With the music industry in an upheaval, Live Nation (LYV)--the world's largest concert promoter--is revamping its business and taking on the music establishment at the same time.
How? Live Nation is expected this week to close its biggest deal yet: a reported $150 million package for Jay-Z that includes his recordings, tours for the next decade, and financing for his own entertainment ventures.
After selling his Rocawear clothing line last year for $204 million dollars, Jay-Z started a chain of nightclubs, so this deal gets Live Nation into a whole new range of businesses. Businesses that Live Nation would want to integrate with Jay-Z include his recordings, tours, and endorsements. And of course, it shows Live Nation directly competing with the music labels for both the music rights business and all the related marketing.
Does it make sense for Live Nation, which lost almost $12 million dollars last year? This does seem part of a trend for them. In October, Live Nation negotiated a deal with Madonna worth some $120 million dollars, including slightly fewer rights. And, just this week, the company negotiated a deal with U2, for slightly fewer rights again--that one worth probably around $70 million.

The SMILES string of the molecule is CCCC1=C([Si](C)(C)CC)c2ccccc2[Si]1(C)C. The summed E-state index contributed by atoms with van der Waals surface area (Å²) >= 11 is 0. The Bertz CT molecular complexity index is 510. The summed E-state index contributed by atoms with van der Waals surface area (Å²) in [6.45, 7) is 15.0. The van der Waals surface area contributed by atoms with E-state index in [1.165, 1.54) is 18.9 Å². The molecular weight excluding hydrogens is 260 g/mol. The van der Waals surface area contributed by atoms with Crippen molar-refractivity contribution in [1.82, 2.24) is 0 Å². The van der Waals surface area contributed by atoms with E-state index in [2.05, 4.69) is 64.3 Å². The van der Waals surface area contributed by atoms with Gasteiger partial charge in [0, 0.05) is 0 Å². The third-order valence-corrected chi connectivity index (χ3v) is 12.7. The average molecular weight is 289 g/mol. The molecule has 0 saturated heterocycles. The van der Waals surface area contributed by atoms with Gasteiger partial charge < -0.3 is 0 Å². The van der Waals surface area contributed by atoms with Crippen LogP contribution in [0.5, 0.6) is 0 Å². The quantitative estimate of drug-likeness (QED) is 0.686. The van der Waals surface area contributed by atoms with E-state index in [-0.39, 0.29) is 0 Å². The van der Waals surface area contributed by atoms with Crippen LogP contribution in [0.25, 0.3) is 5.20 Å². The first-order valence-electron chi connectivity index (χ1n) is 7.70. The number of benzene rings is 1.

The question is whether this kind of investment is worth it for Live Nation with the ongoing decline of album sales. It seems it'll take Jay-Z doing more tours, as well as more endorsements and sponsorships, for it to be really be worth it for Live Nation.
It's no wonder Jay-Z (real name Shawn Carter) finds this deal appealing. He'll reportedly get an upfront payment of $25 million, an advance of $25 million (includes fees for his tour), and an advance of $10 million on an album for at least three albums during the deal.
Plus, he'll get $5 million a year for five years to cover overhead, millions more in publishing and licensing rights, and another $25 million for "Roc Nation," a company to finance Jay-Z's ventures, from which Live Nation would get half the revenues. Whew, that's a lot of money!
There's also the question of how influential this Jay-Z deal will be in getting younger artists to sign up with Live Nation. It does set a precedent of sorts for up-and-comers to go this route instead of the traditional music label one.
If Live Nation wants to get a critical mass of artists, then this could be a good play for attention. But whether the Jay-Z deal itself is worth it is yet to be seen.